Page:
Bubble Bath as Meditation

I was scrolling on Facebook this morning – something I don’t do very often anymore. Someone posted, “Be careful around unhappy people.” And I thought – yeah, that is why I am not scrolling on Facebook often anymore. Reading comment threads feels too often like watching toddlers scratch and bite over a toy.

Why do I keep going there? The ratio to pleasant interactions/observations to feeding frenzies is not favorable for happiness. Not in my feed at any rate.

Months ago, I disagreed with someone about something, and what sticks in my head (and in the corner of my rib cage) is his, “Why are you trying to pick a fight?” I had to reread what I wrote a dozen times, not seeing how I had done that. Disagreement can’t be tolerated in some places – and it takes time to get a feel for the room, to see who has the “chip on their shoulder”, or what is now the viper you have to be careful not to stumble onto: Don’t tread on me. What a greeting.

I’m not good at taking time to get a feel for the room. From the thousands of potential connections on a “friend”‘s list, and the select 20-or-so that the algorithms presents to, I am beginning to thing that they are chosen by “engagement” statistics. I no longer think of engagement with a positive connotation.

Am I remembering correctly? That we begged Facebook for the angry emoticon?

Since the beginning of Facebook people talked about a need for a sarcasm font. I think that is superfluous. We need an earnestness font.

What point is there in anger and self-righteousness? “Been there, done that,” far too often. And just lately, with my ridiculously sketchy memory, I am not certain of anything – even my own experience – and… I’m finding that it doesn’t really matter most of the time.

My feed looks like one of those centers where people pay to go into a room and throw computers against the wall, or take a sledgehammer to something once-beautiful. I think I read that people don’t actually feel better after this kind of thing. On the contrary. It becomes an almost addictive kind of behavior.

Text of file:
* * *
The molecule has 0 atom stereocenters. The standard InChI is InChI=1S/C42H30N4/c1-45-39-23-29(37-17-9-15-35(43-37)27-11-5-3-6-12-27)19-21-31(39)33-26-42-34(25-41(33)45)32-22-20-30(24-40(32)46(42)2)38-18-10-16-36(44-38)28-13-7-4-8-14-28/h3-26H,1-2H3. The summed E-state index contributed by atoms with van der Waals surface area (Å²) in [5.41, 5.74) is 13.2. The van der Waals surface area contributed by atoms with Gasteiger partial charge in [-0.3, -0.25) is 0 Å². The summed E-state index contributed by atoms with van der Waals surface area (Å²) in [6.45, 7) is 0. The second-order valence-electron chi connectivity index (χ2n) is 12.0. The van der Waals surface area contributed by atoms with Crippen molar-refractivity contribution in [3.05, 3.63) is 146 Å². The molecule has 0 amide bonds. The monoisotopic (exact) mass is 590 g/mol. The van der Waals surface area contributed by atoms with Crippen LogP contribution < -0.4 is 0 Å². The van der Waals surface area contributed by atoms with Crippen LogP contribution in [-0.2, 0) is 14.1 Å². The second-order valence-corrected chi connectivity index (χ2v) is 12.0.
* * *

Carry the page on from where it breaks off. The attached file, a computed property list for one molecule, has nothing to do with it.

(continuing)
I don’t know. The positive posts that show up in my feed seem saccharine just by virtue of their stark juxtaposition to everything else. Or: poke it carefully with a long stick because it may not be what it appears to be. When the laughing emoji pops up, I assume it is mocking – no doubt because I have used it that way, too.

I do know that I am tired of it all. Literally short-of-breath most of the time. I walk around like Pig-Pen with an aura of crap. I bring it into the room. I see the world through it.

Lately I have been ashamed of myself for all the time I have wasted binge-watching old episodes of ER. Then I log onto the “social network” and read caustic arguments about Madonna’s face. I think watching hour after hour of ER in isolation is better for me then ten minutes of Facebook, if I am going to pick. ER makes me hate myself for being lazy. Facebook makes me hate myself for being a member of the judgmental mob. I find myself, like everyone else, (unconsciously) believing I have a unique and elevated perspective. I use energy to start reasoning it all out, formulating my brilliant insight – more of an exercise of ego than of social service. And either way, completely deluded. My “insight” is a product of the mob mentality. There is no way around that.

They say fish can’t see the ocean they swim in. I wonder if they can see the shit they fill it with?